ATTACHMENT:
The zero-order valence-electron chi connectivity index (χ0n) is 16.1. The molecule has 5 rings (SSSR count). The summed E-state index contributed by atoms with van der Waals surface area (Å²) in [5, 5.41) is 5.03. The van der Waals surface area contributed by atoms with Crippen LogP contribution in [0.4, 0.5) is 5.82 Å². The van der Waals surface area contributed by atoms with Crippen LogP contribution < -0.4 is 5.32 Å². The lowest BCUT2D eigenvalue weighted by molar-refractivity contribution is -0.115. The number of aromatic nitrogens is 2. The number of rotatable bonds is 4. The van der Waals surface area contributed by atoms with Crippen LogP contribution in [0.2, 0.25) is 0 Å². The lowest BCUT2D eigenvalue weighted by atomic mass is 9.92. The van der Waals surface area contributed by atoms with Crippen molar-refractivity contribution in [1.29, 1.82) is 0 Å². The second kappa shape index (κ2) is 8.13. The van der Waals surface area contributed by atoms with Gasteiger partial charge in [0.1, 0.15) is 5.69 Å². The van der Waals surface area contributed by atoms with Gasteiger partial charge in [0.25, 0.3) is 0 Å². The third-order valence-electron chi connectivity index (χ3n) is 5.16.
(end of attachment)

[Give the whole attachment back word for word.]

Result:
The zero-order valence-electron chi connectivity index (χ0n) is 16.1. The molecule has 5 rings (SSSR count). The summed E-state index contributed by atoms with van der Waals surface area (Å²) in [5, 5.41) is 5.03. The van der Waals surface area contributed by atoms with Crippen LogP contribution in [0.4, 0.5) is 5.82 Å². The van der Waals surface area contributed by atoms with Crippen LogP contribution < -0.4 is 5.32 Å². The lowest BCUT2D eigenvalue weighted by molar-refractivity contribution is -0.115. The number of aromatic nitrogens is 2. The number of rotatable bonds is 4. The van der Waals surface area contributed by atoms with Crippen LogP contribution in [0.2, 0.25) is 0 Å². The lowest BCUT2D eigenvalue weighted by atomic mass is 9.92. The van der Waals surface area contributed by atoms with Crippen molar-refractivity contribution in [1.29, 1.82) is 0 Å². The second kappa shape index (κ2) is 8.13. The van der Waals surface area contributed by atoms with Gasteiger partial charge in [0.1, 0.15) is 5.69 Å². The van der Waals surface area contributed by atoms with Gasteiger partial charge in [0.25, 0.3) is 0 Å². The third-order valence-electron chi connectivity index (χ3n) is 5.16.